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Journal of Ornithology

, Volume 156, Issue 4, pp 955–962 | Cite as

Wanderer of the deepest seas: migratory behaviour and distribution of the highly pelagic Bulwer’s petrel

  • Maria P. Dias
  • Maria Alho
  • José P. Granadeiro
  • Paulo Catry
Original Article

Abstract

Small-sized nocturnal Procellariiformes are abundant predators in oceanic areas worldwide and are thought to play an important role in many marine food webs as consumers of superabundant mesopelagic prey. However, the spatial ecology and foraging behaviour of the great majority of these species remain largely unknown. We studied the non-breeding distribution and at-sea activity of a migratory small-sized Procellariiform, the Bulwer’s petrels Bulweria bulwerii, from the Selvagem Island colony (subtropical Northeast Atlantic). We found that soon after breeding Bulwer’s petrels migrate towards deep (mean depth of 4416 m), open oceanic waters of the tropical Atlantic, spending the winter far from shelf and shelf-break areas, on regions avoided by most other avian migrants in the Atlantic. When at sea, Bulwer’s petrels spent more time flying during the night (>90 %, all year round) than any other seabird studied so far. This nighttime activity was not influenced by the lunar cycle, suggesting that this highly specialised nocturnal seabird is probably very well adapted to locating and capturing prey even in very dark conditions. The results from the present study may have important implications for the identification of important bird areas in the marine realm, whose boundaries have been delineated so far mostly on the basis of the distribution and behaviour of better studied medium- to large-sized seabirds.

Keywords

At-sea activity Bulwer’s petrels Migration Procellariiformes Seabirds 

Zusammenfassung

Wanderer über der Tiefsee: Zugverhalten und Verbreitung des hochgradig pelagischen Bulwersturmvogels

Kleine nachtaktive Röhrennasenarten (Procellariiformes) sind häufige Prädatoren ozeanischer Lebensräume weltweit und spielen als Konsumenten der reichlichst vorhandenen mesopelagischen Beutetiere vermutlich eine wichtige Rolle in vielen marinen Nahrungsnetzen. Allerdings sind die Raumnutzungsökologie und das Nahrungssuchverhalten der allermeisten dieser Arten noch weitestgehend unbekannt. Wir untersuchten die Verbreitung außerhalb der Brutzeit sowie die Aktivität auf See bei einer ziehenden kleinen Röhrennasenart, dem Bulwersturmvogel Bulweria bulwerii, anhand der Kolonie auf der Insel Selvagem (Portugal) im subtropischen Nordostatlantik. Wir stellten fest, dass die Bulwersturmvögel kurz nach dem Ende der Brutzeit zu tiefen (mittlere Tiefe 4.416 m), offenen ozeanischen Gewässern des tropischen Atlantiks aufbrechen und den Winter fern von Schelf- und Schelfrandbereichen verbringen, in Gebieten, die von den meisten anderen Zugvögeln des Atlantiks gemieden werden. Waren sie über dem Meer, verbrachten die Bulwersturmvögel mehr Zeit mit nächtlichen Flügen (ganzjährig >90 %) als alle anderen bislang untersuchten Seevögel. Diese nächtliche Aktivität wurde nicht von der Mondphase beeinflusst, was nahelegt, dass dieser hochspezialisierte nachtaktive Seevogel vermutlich sehr gut daran angepasst ist, seine Beute selbst unter sehr dunklen Bedingungen zu entdecken und zu fangen. Die Ergebnisse der vorliegenden Studie könnten weitreichende Konsequenzen für die Ausweisung von Vogelschutzgebieten (Important Bird Areas, IBAs) im marinen Bereich haben, deren Grenzen bisher hauptsächlich auf der Grundlage von Verbreitung und Verhalten der besser untersuchten mittelgroßen bis großen Seevögel festgelegt wurden.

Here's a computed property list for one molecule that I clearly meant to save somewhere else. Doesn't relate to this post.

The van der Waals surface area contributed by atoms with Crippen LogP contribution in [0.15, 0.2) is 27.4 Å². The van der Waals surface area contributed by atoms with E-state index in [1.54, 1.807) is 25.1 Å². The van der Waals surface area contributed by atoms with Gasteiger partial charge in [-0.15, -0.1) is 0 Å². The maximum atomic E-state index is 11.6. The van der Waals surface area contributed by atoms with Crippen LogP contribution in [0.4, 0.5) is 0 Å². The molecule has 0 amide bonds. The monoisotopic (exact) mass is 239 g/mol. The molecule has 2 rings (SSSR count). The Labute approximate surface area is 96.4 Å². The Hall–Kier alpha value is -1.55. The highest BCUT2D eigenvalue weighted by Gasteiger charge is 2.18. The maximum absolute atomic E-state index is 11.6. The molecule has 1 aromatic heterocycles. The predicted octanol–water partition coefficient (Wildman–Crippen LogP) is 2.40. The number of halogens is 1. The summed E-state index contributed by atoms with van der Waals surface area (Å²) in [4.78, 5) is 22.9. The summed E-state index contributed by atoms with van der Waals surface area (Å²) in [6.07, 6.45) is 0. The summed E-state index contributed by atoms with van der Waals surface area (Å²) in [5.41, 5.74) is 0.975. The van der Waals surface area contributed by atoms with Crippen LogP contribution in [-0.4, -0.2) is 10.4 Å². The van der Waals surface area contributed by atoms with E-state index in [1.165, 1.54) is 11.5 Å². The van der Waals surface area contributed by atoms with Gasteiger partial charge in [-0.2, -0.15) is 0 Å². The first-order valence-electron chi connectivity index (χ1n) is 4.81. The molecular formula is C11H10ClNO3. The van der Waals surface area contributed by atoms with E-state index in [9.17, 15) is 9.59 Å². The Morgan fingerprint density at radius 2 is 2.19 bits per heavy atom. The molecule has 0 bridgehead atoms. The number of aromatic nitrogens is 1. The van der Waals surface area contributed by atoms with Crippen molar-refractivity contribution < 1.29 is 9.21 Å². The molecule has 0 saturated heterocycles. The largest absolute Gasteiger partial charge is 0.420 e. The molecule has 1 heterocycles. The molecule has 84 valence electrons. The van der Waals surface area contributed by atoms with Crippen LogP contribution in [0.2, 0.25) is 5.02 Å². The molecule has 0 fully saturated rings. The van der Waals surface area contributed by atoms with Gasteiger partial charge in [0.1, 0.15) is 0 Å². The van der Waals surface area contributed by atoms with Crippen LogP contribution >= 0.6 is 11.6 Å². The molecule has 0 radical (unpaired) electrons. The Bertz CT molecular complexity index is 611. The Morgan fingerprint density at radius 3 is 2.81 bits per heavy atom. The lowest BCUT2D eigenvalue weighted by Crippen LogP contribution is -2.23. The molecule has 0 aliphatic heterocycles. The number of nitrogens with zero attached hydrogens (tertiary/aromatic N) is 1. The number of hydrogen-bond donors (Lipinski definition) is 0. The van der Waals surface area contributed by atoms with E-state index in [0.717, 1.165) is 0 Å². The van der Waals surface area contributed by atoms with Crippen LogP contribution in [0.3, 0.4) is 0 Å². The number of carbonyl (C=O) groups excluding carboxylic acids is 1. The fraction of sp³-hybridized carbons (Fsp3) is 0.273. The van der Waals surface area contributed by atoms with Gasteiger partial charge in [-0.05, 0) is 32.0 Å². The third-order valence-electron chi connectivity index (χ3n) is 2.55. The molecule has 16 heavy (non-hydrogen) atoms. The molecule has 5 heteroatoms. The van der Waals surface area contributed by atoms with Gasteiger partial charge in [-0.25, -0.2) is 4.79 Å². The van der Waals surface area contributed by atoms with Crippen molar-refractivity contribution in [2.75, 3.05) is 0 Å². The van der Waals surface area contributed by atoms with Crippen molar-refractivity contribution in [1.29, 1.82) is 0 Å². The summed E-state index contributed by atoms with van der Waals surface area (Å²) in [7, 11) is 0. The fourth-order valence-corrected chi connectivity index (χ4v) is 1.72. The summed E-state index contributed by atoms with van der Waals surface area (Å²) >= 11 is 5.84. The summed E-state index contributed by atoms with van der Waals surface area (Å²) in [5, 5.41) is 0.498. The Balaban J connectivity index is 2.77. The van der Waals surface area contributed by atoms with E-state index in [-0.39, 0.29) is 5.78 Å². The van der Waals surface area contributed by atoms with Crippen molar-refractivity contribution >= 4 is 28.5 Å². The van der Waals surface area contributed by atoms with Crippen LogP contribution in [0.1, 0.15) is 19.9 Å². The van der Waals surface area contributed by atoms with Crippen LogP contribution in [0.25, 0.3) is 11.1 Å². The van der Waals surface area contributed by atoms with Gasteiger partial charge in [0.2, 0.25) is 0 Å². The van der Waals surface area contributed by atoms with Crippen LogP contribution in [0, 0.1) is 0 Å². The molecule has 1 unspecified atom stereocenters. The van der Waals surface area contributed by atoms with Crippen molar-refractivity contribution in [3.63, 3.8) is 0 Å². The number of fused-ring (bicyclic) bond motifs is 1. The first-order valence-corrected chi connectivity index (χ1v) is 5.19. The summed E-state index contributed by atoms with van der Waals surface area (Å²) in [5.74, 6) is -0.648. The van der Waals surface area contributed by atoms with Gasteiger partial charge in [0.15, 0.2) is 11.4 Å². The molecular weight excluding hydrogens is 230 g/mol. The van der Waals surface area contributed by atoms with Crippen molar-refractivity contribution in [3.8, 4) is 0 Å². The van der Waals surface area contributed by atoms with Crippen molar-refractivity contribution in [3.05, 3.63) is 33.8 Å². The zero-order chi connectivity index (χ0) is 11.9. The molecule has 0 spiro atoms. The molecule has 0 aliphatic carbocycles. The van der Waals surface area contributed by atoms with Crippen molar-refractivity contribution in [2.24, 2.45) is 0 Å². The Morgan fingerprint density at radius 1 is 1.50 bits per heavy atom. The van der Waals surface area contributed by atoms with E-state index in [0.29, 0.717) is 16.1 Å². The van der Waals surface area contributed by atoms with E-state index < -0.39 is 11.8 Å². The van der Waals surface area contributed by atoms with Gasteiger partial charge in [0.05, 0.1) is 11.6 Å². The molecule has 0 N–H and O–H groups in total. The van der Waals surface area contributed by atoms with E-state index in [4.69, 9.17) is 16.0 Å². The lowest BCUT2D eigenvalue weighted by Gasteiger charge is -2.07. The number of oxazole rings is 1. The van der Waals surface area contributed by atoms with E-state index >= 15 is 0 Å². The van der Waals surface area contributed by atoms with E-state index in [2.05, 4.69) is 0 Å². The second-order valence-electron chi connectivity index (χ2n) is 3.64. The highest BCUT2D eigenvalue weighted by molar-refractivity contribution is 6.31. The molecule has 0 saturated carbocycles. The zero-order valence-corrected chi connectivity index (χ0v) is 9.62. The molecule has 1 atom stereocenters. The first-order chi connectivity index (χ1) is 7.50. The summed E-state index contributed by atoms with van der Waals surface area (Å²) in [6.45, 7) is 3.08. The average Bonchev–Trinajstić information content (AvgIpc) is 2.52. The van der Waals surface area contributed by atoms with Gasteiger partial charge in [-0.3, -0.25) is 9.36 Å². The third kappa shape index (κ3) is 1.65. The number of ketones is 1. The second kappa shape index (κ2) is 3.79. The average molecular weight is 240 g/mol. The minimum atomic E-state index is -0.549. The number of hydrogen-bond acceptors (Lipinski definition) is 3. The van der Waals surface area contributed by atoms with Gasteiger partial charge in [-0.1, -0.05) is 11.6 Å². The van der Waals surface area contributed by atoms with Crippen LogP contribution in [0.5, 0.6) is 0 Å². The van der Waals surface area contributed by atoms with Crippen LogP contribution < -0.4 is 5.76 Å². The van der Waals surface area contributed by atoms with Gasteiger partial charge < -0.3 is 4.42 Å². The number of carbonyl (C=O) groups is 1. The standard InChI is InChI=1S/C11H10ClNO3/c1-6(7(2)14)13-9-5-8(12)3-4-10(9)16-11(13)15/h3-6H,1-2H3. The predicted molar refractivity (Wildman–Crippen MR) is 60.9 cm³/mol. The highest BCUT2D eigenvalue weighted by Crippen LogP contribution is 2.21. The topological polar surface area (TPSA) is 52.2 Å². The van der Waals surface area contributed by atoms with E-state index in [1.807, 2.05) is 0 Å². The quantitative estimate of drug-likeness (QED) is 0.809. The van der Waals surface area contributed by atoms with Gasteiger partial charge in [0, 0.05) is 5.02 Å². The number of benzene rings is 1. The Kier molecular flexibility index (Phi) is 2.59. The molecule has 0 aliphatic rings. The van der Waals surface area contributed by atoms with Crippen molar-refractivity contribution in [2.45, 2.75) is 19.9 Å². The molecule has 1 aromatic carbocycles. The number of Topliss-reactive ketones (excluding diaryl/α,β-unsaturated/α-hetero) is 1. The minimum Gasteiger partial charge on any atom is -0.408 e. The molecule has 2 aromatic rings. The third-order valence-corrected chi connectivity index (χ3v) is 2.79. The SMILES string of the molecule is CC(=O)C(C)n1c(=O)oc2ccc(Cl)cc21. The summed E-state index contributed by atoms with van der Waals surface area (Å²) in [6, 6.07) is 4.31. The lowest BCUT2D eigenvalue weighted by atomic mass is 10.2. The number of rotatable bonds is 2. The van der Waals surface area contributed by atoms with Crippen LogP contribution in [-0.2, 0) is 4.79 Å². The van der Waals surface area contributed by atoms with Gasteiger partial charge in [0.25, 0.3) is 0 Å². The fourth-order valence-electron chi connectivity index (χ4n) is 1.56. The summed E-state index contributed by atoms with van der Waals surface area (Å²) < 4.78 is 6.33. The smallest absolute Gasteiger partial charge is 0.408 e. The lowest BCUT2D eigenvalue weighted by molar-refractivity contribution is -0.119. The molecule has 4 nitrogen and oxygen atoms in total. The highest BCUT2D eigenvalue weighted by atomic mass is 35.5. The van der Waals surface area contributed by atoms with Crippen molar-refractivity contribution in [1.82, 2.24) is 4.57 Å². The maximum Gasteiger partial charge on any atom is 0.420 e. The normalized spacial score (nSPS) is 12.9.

Notes

Acknowledgments

This study was funded by Fundação para a Ciência e a Tecnologia (FCT, Portugal) and the European Regional Development Fund through the PTDC/MAR/121071/2010 and PEst-OE/MAR/UI0331/2011 projects and a postdoctoral fellowship (MD; FCT-BPD/46827/08). Serviço do Parque Natural da Madeira (Paulo Oliveira, Dília Menezes, Carolina Santos, Jaques da Mata and Clemente Abreu) provided permission and logistic support to work on Selvagem Grande. Teresa Catry, Silke Waap, Hany Alonso, Letízia Campioni, Pedro Lourenço, Maria Pinto, Cristobal Pérez and Rui Rebelo helped with fieldwork.

All work was approved by the relevant authorities (Instituto da Conservação da Natureza e da Biodiversidade and Serviço do Parque Natural da Madeira; research permits 107/2006, 116/2007 and 107/2010/CAPT) and carried out in compliance with current Portuguese laws.

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Copyright information

© Dt. Ornithologen-Gesellschaft e.V. 2015

Authors and Affiliations

  • Maria P. Dias
    • 1
    • 2
  • Maria Alho
    • 3
  • José P. Granadeiro
    • 4
  • Paulo Catry
    • 1
  1. 1.MARE-Marine and Environmental Sciences CentreISPA-Instituto UniversitárioLisbonPortugal
  2. 2.BirdLife InternationalWellbrook CourtCambridgeUK
  3. 3.Departmento de Biologia AnimalFaculdade de Ciências da Universidade de LisboaLisbonPortugal
  4. 4.Departamento de Biologia Animal, Centro de Estudos do Ambiente e do MarFaculdade de Ciências da Universidade de LisboaLisbonPortugal

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